Things Are Looking Pretty Bleak For Subaru Right Now

Industry News / 13 Comments

The alarm bells haven't started ringing...yet.

March 31st marks the completion of Subaru's fiscal year, and after tallying up sales and revenue and compiling it all for its Fiscal Year-End report, the Japanese automaker's 2019 sales and financial numbers have been sent out from its Tokyo offices for us to see. A glance at the page-long report uncovers that things aren't looking very good for Subaru these days. That's not something one would expect since Subaru's strong portfolio of all-wheel drive crossovers has positioned the automaker in exactly the right place to be during this CUV craze.

Despite having recently put its three-row Ascent on sale in the US, Subaru ended its fiscal year with a net decline in operating income, which is down to 195.5 billion yen (almost $1.8 billion at today's exchange rates). That represents a steep 48.5% decrease in operating income from the year before, with net income (the money Subaru took in after taxes and other costs are factored in) falling by 48.3% over the past year.


In any industry, seeing your income halve is not good news, but that's especially the case in the auto industry where expenses are high and margins are, many times, razor thin. The drop in incoming cash can partially be explained by sales, which dipped 6.3% globally, but slow product movement doesn't tell the full story. According to the automaker, it was a number of recalls and quality control measures that hurt Subaru's pocketbooks the most.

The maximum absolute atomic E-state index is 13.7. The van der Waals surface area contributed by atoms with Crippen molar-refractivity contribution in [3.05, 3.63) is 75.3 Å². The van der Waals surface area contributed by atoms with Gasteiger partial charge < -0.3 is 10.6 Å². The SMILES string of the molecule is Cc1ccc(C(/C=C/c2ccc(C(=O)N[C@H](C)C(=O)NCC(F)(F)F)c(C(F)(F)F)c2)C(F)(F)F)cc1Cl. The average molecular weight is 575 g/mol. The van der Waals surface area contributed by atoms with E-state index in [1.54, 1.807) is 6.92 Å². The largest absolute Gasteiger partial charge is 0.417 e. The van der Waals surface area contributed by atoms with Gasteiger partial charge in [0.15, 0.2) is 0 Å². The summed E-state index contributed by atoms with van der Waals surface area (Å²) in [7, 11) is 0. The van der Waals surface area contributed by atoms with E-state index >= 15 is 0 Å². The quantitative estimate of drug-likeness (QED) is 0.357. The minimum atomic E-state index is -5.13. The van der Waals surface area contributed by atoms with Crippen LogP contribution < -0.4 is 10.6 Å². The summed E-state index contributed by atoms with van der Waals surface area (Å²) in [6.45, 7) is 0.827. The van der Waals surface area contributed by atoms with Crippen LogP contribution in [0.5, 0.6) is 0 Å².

Last January, Subaru's Yajima factory, the company's only Japanese factory and the plant responsible for 60% of the automaker's output, ground to a halt for ten days as technicians addressed issues with electric power steering units on the Forester and Crosstrek. That happened not long after Subaru recalled a quarter million Legacys and Outbacks for faulty fuel range readings, which itself took place after Subaru was caught cheating on emissions standards in Japan and was forced to recall 0.5 million vehicles.


Despite an even bigger recall after that, one consisting of 2.3 million models with bad brake lights, Subaru is optimistic about the year ahead. It predicts that sales around the world will grow to 1.56 million sales, which represents a 5.6% increase, with much of that growth taking place in the North American market. As long as Subaru can steer clear of recalls and the bad press that comes from cheating, 2020 could represent yet another year where the small automaker continues its rise to prominence.


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